Check out these OKR examples—and tips for tracking key results—first.
If you’re just getting started with OKRs, it’s worth your time to do a little homework—creating and managing OKRs can be challenging. Use the below OKR examples for inspiration (customizing the goals and timelines in a way that’s realistic for your organization). Then, keep reading for some insights about how best to track your performance.
One important thing to remember about OKRs is that the key results must be measurable. That doesn’t mean every key result should have a number in it; “measurable” might simply refer to degree of completion. (This concept may sound similar to KPIs, but OKRs are really quite different.)
Following are some objective and key result examples from a sampling of industries:
Objective: Make it easier for residents to walk and bike around the city.
Key Result: Improve 35% of damaged sidewalks.
Key Result: Increase percentage of street lights in service to 100%.
Key Result: Add bike lanes to 10% of roads.
Objective: Promote and encourage healthy behaviors in the community.
Key Result: Create a monthly newsletter for residents focused on healthy habits.
Key Result: Achieve 90% of residents receiving annual checkups.
Key Result: Enhance information in flyers given after each appointment.
Objective: Expand sources of revenue.
Key Result: Complete research in three territories to find potential acquisition opportunities.
Key Result: Survey the sales team to learn about products of interest to customers.
Key Result: Upsell 15% of existing customers.
Objective: Increase revenue to meet costs.
Key Result: Apply for 10 federal grants.
Key Result: Increase fundraiser earnings by 15%.
Key Result: Identify three additional streams of revenue to maintain costs.
Once you’ve implemented OKRs, you’ll need to track progress on your Key Result targets. Organizations just getting started with this framework might try it out with an Excel spreadsheet—but if you plan to commit to OKRs, you’ll need a better tool that makes tracking and reporting easier. To come up with the right long-term solution, consider the following:
This is a hierarchical system that cascades down, so OKRs are first set at the organizational level, then the manager level, and then the individual employee level. The objectives and key results themselves should link together and roll down through the organization.
Using local government as an example, the city might set an objective to improve its infrastructure. With that as a guide, the public works department sets a related objective to improve the town’s pavement condition index (PCI) score by five points for the quarter, a goal that will feed into achieving the city’s larger objective. The public works team then identifies four key results—like sealing a percentage of road seams and rehabilitating a certain percentage of asphalt. (You can see the team’s OKR example in the image below.) Completing those four items should improve the PCI score by five points.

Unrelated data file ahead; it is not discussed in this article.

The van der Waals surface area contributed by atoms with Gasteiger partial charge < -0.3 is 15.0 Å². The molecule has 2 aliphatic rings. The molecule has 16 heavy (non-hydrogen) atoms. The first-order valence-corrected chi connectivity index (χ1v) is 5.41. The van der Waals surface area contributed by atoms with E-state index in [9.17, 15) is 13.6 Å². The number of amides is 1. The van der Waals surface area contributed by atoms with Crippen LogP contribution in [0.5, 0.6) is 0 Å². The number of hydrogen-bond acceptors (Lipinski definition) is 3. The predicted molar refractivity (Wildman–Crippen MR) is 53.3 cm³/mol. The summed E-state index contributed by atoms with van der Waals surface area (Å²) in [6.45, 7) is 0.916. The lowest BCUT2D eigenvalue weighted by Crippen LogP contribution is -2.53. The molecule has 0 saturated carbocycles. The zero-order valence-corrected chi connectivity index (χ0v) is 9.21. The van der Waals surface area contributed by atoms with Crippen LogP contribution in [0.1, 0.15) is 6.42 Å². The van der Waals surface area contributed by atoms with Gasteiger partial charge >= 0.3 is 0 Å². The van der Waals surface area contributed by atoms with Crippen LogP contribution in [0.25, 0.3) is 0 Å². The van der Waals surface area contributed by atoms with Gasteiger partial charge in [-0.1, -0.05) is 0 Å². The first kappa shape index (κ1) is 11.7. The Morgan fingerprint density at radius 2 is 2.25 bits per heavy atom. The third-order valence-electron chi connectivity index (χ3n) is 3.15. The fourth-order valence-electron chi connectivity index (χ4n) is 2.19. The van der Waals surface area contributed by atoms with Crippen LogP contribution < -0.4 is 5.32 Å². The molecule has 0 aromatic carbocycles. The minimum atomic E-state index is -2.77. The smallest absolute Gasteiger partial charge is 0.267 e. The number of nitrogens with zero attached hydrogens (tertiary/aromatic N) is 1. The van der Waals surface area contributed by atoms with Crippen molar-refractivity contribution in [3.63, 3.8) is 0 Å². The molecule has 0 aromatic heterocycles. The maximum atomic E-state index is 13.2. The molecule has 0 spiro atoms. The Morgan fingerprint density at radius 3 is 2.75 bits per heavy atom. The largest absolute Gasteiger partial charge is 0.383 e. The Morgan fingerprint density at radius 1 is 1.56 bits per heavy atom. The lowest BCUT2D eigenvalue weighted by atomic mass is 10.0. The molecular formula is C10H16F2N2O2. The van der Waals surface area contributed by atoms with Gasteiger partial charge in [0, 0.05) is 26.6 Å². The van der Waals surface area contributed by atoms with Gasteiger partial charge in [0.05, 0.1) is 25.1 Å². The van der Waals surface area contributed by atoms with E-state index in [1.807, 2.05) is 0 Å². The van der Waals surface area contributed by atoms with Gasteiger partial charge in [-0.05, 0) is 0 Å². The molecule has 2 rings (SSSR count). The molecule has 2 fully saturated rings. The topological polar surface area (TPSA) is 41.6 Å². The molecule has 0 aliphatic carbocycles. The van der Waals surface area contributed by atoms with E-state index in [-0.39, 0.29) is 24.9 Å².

In addition to cascading up and down, cross-departmental OKRs link across the organization, enabling departments to better coordinate their activities. So, while public works is improving the pavement, the department of land use might be simultaneously pursuing a goal to outline infrastructure needs in developing areas of town. Creating this type of alignment requires significant dedication and effort, but it will help you get the most out of the framework. The tracking solution you choose should allow you to link OKRs on various levels and across different departments.
Time-bound Progress Measurements
Many OKR systems completely redo their key results each year or sometimes even more frequently, like quarterly. Unlike other strategy management frameworks (like the Balanced Scorecard), the OKR system is focused on what your organization can accomplish in a certain time period (quarterly is the frequency we see most often). Progress is made in increments, with constant review and reset of performance goals. Your tracking tool should allow you to map and assess your objectives and key results within specific time frames, so you can see how your organization is doing right now compared to a month ago, for instance.
You can score OKRs in different ways. For instance, you could use percent complete or a 0-1 scale, with one being 100% complete and zero being not yet started. Having a consistent scoring system allows you to compare key results to one another. (For example, 4.5 out of five equals 0.9%.) Figure out what scoring system works best for you and find a tracking solution that can handle it—and ideally even do it automatically.
This is a sample OKR as it would appear in ClearPoint, which automatically evaluates your performance data against targets and displays a visual assessment using red, yellow, and green indicators.
Aside from your scoring system, you may also have related data you want to track over time. For example, you’ll want to track the total number of joints sealed year over year, even if it’s not always part of an OKR. You’ll need a system that allows you to track that data, link it to your OKRs, and build charts and visualizations to make the tracking process as simple as possible.
ClearPoint can help manage your performance whether you’re using OKRs or any other framework. Our performance management software simplifies OKR tracking and reporting because it allows you to: